The opening article by Stanley Porter and Gregory Fewster, “On Pauline Pseudepigraphy: An Introduction,” sets the stage for current issues in pseudepigraphy, and very briefly summarizes the contributions of each of the authors of the volume.

Porter’s essay, “Pauline Chronology and the Question of Pseudonymity of the Pastoral Epistles,” overviews the chronology of PE authorship vis-à-vis the chronology of Acts, providing a helpful survey of major theories and summary of pertinent evidence. Of note: “There is what appears to be a strong irony involved in the arguments put forward [for post-Pauline authorship of the PE]. The long-standing tradition of German criticism of Acts and the PE is to doubt the historical veracity of Acts and to dismiss fairly summarily the authentic authorship of the PE. However, one of the major bases for dismissing authenticity of the PE . . . is with regard to supposed incompatibilities with the book of Acts. If Acts is not a reliable source anyway, or if reliable is at best a later source (second century), then how is it that incompatibility between Acts and the PE constitutes grounds for dismissing authenticity of the PE and positing pseudonymous authorship? This appears to be special pleading of the most egregious sort” (84-85).

Armin Baum’s article, “Authorship and Pseudepigraphy in Early Christian Literature: A Translation of the Most Important Source Texts and an Annotated Bibliography,” provides fresh translations of quite a bit of source material related to pseudepigraphy and includes an annotated bibliography that is solid gold.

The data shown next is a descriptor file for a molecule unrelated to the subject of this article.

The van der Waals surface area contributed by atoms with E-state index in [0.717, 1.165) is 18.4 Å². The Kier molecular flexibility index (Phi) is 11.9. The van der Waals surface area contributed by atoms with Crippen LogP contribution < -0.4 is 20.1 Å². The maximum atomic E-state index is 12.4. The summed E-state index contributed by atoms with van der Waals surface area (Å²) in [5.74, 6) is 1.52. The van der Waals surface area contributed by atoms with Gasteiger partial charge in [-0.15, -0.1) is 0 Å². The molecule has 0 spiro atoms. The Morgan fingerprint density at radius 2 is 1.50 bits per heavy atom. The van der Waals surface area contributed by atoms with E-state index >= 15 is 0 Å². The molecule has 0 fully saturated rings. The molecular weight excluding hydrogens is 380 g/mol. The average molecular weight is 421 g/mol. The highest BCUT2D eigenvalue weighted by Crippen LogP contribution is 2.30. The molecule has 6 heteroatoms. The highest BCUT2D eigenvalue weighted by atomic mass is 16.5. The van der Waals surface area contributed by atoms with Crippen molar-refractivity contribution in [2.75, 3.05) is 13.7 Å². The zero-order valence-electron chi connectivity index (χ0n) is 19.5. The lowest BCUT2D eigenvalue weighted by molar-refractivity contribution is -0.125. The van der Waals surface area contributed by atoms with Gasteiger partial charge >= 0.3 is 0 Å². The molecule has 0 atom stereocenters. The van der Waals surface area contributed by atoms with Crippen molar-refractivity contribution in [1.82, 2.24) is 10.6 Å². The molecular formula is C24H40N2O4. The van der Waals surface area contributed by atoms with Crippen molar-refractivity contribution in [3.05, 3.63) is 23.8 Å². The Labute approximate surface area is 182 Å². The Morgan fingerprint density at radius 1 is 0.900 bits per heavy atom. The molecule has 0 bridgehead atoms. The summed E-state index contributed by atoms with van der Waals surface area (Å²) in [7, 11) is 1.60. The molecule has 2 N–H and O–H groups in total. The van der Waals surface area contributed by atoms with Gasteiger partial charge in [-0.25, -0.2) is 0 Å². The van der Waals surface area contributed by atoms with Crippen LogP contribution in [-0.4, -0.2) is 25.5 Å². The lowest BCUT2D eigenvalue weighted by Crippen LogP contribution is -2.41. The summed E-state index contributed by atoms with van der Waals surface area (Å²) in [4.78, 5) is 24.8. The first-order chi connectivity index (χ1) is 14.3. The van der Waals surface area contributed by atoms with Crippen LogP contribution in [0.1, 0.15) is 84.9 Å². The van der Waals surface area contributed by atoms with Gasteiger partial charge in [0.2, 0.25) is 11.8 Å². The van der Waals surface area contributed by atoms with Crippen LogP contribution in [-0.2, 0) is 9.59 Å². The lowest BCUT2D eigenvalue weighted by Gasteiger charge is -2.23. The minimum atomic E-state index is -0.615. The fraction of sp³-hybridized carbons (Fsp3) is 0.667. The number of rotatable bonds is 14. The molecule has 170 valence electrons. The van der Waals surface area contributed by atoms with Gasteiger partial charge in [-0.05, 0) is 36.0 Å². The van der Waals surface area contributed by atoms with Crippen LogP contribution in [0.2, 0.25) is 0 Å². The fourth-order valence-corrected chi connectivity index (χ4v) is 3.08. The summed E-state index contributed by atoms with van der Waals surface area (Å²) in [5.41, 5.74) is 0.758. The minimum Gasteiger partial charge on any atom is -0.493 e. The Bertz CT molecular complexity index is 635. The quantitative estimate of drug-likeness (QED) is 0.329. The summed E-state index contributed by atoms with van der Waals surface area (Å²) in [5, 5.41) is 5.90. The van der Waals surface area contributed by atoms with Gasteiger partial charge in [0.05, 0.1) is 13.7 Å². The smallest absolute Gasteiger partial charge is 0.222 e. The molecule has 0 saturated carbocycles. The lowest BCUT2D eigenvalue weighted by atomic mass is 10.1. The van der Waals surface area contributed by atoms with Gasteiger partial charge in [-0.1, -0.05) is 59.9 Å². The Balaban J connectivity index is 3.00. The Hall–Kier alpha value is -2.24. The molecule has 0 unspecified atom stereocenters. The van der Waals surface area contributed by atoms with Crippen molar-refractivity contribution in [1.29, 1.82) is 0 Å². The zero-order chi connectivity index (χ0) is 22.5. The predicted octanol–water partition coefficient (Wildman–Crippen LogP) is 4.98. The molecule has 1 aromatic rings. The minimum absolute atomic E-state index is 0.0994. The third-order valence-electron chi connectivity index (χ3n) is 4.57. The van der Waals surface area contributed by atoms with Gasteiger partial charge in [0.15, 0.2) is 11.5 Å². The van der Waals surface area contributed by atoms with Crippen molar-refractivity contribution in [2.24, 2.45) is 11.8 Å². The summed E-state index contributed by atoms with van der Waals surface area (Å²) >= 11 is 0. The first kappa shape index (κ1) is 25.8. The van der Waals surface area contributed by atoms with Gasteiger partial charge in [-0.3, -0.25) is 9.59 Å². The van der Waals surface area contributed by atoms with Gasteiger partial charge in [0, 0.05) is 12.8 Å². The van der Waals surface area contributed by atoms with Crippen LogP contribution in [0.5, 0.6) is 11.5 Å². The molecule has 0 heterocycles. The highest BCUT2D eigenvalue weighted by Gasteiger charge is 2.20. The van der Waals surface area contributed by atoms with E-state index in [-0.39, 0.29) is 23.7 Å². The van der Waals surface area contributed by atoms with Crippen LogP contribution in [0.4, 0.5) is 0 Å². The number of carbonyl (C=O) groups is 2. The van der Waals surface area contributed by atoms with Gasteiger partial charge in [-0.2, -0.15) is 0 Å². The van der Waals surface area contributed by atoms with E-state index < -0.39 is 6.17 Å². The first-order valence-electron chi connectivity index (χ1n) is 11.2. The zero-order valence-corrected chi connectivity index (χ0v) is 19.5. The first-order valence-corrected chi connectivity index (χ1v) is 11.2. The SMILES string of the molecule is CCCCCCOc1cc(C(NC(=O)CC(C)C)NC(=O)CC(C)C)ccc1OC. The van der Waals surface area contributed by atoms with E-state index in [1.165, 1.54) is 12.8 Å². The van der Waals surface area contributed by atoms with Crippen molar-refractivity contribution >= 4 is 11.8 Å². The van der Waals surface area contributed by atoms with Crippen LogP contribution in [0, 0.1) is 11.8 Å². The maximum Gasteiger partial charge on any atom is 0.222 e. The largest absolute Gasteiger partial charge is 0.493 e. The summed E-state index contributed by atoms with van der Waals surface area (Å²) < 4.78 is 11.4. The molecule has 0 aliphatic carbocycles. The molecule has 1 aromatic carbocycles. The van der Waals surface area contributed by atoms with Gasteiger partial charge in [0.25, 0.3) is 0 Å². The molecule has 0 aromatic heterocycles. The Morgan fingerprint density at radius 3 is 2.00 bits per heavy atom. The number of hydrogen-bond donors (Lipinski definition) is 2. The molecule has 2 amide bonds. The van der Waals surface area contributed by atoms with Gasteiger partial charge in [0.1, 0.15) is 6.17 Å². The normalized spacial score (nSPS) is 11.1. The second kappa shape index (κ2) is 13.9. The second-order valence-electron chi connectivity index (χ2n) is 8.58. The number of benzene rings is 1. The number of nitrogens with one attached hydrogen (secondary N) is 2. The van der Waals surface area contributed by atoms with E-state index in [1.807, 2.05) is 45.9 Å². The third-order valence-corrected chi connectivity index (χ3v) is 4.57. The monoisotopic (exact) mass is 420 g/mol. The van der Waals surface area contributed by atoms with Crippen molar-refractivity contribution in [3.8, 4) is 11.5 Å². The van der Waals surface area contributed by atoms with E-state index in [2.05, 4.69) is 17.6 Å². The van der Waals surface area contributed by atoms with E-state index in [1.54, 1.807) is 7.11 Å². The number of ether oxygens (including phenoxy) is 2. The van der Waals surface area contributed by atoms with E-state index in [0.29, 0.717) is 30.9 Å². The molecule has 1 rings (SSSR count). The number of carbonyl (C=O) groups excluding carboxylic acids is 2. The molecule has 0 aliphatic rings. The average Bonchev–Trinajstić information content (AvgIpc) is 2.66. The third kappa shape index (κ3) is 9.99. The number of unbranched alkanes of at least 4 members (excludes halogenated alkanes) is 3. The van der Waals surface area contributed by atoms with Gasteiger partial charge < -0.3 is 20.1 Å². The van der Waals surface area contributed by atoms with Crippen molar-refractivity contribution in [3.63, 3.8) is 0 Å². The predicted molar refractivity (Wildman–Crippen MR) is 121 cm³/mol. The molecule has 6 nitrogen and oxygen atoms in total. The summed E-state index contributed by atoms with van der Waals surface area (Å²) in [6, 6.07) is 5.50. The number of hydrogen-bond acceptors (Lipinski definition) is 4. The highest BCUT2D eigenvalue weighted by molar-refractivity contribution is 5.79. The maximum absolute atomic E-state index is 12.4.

Andrew Pitts, in “Style and Pseudonymity in Pauline Scholarship: A Register Based Configuration,” sets forth a new methodology to judge the likelihood that a given work associated with a corpus is pseudonymous or not.

Jermo van Nes, in “The Problem of the Pastoral Epistles,” purposes to drive the final nail into the coffin lid of the fragment authorship theory, first given definitive shape by P. N. Harrison.

Linda Belleville’s essay, “Christology, Greco-Roman Religious Piety, and the Pseudonymity of the Pastoral Letters,” provides the latest treatment of the Christology of the PE, arguing that the differences between the PE’s Christology and that of the rest of the NT can be explained (at least in part) by viewing the Christological statements in Timothy as polemical, given the religious environment of Ephesus.

Summary of recent Dutch Dissertation on Ethical Instruction in the PE

Klinker-De Klerk, Myriam. Herderlijke regel of inburgeringscursus? Een bijdrage aan het onderzoek naar de ethische richtlijnen in 1 Timoteüs en Titus [Pastoral Rule or Lesson on Assimilation? A Contribution to the Research on the Ethical Instructions in 1 Timothy and Titus]. Zoetermeer: Boekencentrum Academic, 2013.

 

Students of the Pastoral Epistles who do not read Dutch will be glad to know that an English-language summary of this dissertation has been provided in Journal for the Study of Paul and His Letters 3.2 (2013): 263-67. Here, I’ll merely provide a summary of the summary. Page references are to the summary in JSPL, not the dissertation itself.

In her dissertation, Klinker-De Klerk addresses the common assumption that the PE witness to a christliche Bürgerlichkeit, a “bourgeois Christianity” that encourages an accommodation to prevailing social conventions as Christians hunker down for a stay in this present world which is longer than first expected. Reading the PE as authentically Pauline, she examines the ethical instructions in 1 Timothy and Titus, focusing on the area of male-female relationships. First, she works “internally,” examining the regulations of 1Tim/Titus against prevailing social conventions. Along the way, she gives particular attention to the stated motives behind the regulations. Second, she works “externally,” comparing the regulations in question with those in an undisputed Pauline letter, 1 Corinthians.